Interim Superintendent for Business Don Gottlieb presented the 2016/17-district budget of $52,772,778, a $1.15 million or 2.16 percent spending increase. The tax cap levy increase, based upon the Consumer Price Index (CPI) is set at zero, however Onteora has allowable carryovers. With that included the tax levy was set at a 1.29 percent increase.
This was the last draft before the school board budget adoption vote on Wednesday, April 20 at Phoenicia Primary School. After board approval, the budget goes to the voters of the district.
In its state budget, New York restored all but the $52,712 of the Gap Elimination Adjustment (GEA), that accounts for an increase of $370,158 in the budget. The State Foundation aid from this year to next year will remain flat at $6.668 million. “When you look at the foundation aid from 15/16-16/17, that is the bulk of the aid that you get, there is no increase at all,” Gottlieb said. He continued, “I don’t anticipate that you are going to get an increase next year and if they really, truly apply the formulas, you might even go into a decreasing situation because of the fact that the pupil base is decreasing.”
Increased budget items include restoring a School Resource Officer (SRO) at an expense of $85,739 for a one-year contract. Trustees discussed having an SRO and will continue discussions at the next meeting, however all trustees seem to favor the return of one. The board does not need to vote on the specific position, but during agenda adoption can choose to remove the SRO position. Based upon recent school shootings and the opioid epidemic, all trustees appear to favor restoring an SRO, that at one time was funded through the State. This means local taxpayers will pick up the bill. The Health Insurance rate increase was finalized at 6.79 percent, however existing enrollment plans show a reduction by $119,960.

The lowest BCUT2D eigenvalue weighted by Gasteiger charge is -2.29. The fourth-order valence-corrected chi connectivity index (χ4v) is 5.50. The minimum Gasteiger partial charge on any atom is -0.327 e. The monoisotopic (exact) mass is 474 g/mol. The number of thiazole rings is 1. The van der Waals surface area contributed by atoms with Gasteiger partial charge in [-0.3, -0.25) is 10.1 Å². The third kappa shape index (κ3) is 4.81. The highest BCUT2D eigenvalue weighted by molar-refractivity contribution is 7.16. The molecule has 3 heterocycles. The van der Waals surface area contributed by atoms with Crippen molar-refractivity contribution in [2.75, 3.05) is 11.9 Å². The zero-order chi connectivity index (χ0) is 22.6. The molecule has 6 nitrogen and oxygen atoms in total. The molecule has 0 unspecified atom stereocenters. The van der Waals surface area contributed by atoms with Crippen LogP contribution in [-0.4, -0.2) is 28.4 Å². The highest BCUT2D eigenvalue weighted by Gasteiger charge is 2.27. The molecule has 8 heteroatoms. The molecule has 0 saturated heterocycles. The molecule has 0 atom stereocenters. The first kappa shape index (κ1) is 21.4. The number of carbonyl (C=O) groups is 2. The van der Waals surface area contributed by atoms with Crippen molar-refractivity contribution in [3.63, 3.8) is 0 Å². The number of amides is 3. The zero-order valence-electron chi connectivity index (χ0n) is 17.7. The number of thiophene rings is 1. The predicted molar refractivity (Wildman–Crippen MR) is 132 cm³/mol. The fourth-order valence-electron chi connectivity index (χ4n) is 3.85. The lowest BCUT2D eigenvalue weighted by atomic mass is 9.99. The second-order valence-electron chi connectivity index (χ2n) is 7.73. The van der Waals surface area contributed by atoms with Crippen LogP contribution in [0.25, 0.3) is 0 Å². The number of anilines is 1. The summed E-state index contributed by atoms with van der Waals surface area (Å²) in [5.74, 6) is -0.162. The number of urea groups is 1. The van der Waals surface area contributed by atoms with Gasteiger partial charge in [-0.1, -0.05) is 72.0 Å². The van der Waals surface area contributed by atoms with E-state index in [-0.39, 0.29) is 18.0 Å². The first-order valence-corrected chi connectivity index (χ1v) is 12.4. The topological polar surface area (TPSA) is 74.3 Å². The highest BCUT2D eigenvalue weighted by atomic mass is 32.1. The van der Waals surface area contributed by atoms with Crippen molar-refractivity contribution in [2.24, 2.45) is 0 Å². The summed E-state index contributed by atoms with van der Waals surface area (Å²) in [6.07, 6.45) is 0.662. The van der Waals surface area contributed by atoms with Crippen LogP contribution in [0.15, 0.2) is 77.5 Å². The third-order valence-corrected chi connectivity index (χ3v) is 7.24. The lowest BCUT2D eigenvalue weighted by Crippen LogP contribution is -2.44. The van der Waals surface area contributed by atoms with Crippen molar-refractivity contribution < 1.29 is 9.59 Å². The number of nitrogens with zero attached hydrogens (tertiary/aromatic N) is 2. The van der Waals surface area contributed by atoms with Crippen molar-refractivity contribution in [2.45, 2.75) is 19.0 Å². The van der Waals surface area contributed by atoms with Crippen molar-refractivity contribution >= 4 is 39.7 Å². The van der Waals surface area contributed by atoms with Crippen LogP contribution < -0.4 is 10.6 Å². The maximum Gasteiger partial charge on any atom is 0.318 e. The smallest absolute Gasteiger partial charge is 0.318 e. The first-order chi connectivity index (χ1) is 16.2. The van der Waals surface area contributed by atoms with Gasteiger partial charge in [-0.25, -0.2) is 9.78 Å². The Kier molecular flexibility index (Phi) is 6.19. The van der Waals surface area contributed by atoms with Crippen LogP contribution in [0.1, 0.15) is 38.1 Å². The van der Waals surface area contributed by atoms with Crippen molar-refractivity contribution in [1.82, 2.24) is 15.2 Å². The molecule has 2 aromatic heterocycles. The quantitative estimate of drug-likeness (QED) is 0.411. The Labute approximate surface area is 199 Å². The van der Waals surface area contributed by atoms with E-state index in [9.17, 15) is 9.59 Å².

Onteora used a snow day on April 4 due to snowy weather. Therefore one snow-day give back was restored and school will be in session Friday, April 22. The other give back days where school will not be in session are, April 29, May 27, and May 31.
Grades three-through-eight had their State English Language Arts (ELA) exams and the student Opt Out percentage was at 61 percent. This goes on par with last year’s students who chose not to take the exams at 63 percent.
Last call to hand in School Board candidate petitions. The deadline is 5 p.m., Monday April 18 and the petition must have at least 25 signatures of qualified voters who reside in the Onteora district. There are five vacancies to be filled: two for three years, and three for one year. The three one-year seats fill unexpired terms of Ann McGillicuddy, Gideon Moor, and Tanya Davis, who all resigned this past year. The three lowest voter getter candidates will receive a one-year term. Anyone interested in running for the Board can find a petition at onteora.k12.ny.us. Election is May 17. As of Friday, April 8, only one candidate had surfaced, incumbent Rob Kurnit.